Migraine is a neurological disorder that compromises quality of life and is disabling for a large, predominantly female population. It affects 18.2% of women and 6.5% of men annually in the United States. Although the mechanism involved is unclear, different hormone profiles have been observed for women who experience migraines. Migraine can be impacted by women’s menstrual cycles, thus many women seek treatment from OB/GYNs. However, it is treated in a variety of clinical settings. Primary care physicians, neurologists, headache specialists and OB/GYNs may all treat migraine patients.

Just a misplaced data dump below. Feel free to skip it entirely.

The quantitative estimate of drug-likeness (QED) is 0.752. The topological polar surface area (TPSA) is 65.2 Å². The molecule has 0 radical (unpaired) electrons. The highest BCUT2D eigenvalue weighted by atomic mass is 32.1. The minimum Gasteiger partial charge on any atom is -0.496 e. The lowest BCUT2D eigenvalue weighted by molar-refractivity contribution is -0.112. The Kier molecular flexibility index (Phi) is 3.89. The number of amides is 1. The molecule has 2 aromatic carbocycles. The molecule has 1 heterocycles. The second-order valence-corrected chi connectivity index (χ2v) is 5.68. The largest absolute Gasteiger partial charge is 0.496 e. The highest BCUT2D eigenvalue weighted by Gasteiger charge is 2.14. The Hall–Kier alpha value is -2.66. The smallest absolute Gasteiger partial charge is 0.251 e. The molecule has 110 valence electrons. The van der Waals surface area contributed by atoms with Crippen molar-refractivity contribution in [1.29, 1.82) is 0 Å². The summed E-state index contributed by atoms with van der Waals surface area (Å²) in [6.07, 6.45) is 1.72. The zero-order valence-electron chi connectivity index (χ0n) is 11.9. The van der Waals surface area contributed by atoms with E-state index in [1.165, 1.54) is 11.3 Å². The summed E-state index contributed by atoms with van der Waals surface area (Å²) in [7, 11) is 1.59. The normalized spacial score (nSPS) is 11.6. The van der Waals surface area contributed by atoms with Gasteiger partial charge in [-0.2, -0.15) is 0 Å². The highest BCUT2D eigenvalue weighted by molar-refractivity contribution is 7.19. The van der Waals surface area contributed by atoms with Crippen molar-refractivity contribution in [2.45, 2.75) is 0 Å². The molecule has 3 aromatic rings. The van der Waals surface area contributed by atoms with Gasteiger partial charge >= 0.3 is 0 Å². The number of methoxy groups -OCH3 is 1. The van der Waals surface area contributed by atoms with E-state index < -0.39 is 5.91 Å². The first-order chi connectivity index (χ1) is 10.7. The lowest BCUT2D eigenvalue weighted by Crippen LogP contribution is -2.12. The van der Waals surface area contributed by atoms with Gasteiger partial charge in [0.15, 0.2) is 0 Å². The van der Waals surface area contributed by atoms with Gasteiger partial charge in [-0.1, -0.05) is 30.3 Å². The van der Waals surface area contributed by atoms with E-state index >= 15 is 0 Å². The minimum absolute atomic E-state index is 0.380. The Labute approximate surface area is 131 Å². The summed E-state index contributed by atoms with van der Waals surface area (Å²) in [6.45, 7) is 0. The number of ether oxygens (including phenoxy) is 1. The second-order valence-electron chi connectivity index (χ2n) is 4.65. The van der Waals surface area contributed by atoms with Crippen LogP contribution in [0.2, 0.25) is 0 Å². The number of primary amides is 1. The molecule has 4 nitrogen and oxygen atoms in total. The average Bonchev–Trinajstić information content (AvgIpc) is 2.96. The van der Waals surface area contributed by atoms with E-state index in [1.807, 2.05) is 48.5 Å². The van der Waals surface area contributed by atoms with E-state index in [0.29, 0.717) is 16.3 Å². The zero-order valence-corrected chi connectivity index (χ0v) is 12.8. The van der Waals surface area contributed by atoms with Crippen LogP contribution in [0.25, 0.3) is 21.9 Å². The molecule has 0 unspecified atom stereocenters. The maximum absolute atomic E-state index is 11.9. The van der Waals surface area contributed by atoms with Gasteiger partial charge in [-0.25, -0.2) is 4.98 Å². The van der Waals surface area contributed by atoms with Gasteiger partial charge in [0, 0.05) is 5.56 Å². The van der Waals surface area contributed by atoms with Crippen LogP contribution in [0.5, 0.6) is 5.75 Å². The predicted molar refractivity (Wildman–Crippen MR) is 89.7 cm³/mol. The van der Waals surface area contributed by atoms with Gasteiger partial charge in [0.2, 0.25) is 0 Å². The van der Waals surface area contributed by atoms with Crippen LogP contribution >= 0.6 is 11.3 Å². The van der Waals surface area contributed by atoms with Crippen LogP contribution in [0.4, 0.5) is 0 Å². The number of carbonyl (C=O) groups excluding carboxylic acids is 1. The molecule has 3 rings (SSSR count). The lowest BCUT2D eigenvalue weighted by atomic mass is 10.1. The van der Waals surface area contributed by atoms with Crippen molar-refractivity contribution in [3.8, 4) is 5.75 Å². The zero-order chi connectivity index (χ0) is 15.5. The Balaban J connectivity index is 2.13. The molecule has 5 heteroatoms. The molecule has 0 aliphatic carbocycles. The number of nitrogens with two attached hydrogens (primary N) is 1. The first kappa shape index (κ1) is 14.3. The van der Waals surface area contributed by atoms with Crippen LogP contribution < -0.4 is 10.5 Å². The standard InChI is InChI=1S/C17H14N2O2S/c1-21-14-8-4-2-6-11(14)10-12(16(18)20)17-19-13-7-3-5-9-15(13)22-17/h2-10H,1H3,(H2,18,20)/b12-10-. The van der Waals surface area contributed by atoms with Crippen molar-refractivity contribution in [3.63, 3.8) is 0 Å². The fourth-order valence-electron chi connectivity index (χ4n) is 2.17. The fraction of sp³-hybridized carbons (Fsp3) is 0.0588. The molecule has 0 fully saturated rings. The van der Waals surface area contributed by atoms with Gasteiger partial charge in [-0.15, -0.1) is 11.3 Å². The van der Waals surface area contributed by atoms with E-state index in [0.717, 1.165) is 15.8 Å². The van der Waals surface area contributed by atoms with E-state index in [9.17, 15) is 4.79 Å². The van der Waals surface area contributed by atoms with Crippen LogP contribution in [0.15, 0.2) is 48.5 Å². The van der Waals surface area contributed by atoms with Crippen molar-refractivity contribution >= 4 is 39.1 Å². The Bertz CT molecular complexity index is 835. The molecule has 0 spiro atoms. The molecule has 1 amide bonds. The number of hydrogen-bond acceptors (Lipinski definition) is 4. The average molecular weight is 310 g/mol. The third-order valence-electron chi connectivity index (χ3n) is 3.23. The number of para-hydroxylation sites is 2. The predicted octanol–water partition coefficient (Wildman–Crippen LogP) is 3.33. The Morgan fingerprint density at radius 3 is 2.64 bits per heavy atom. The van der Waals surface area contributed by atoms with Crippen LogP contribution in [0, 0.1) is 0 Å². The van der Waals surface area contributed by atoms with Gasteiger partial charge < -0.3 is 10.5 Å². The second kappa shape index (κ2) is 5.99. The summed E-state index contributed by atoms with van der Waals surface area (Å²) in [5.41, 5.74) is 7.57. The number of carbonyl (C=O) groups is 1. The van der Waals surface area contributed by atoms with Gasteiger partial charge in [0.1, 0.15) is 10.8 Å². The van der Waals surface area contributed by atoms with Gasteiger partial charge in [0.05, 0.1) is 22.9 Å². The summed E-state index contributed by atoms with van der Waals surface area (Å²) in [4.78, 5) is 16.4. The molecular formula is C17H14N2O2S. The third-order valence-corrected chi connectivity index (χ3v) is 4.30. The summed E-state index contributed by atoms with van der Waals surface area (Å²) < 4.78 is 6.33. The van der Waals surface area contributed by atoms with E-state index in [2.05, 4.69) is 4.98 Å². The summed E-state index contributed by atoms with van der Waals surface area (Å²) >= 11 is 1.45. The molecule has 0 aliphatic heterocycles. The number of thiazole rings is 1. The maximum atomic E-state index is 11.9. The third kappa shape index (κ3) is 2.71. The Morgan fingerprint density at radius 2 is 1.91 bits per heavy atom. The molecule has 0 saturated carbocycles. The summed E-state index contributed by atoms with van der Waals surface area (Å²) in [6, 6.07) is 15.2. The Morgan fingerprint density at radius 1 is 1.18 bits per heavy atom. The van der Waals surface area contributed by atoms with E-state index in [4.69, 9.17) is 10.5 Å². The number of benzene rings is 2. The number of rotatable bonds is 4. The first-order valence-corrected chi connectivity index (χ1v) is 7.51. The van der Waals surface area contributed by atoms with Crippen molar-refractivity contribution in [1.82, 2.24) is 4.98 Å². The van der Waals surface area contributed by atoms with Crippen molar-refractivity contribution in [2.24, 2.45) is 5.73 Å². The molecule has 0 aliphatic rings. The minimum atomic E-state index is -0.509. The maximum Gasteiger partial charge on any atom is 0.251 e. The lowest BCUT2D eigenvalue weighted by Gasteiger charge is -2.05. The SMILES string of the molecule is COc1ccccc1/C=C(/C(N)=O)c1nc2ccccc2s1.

This is an exciting time in migraine research. The understanding that the calcitonin gene-related peptide (CGRP) plays a role in the transmission of pain signals in the brain has led to the introduction of a new generation of migraine therapies targeting CGRP or CGRP receptors. The first, a monoclonal antibody, received approval in 2018. Other investigational candidates include both monoclonal antibodies and small molecules. In addition, investigational products with new delivery mechanisms intend to accelerate delivery of previously approved migraine drugs such as triptans.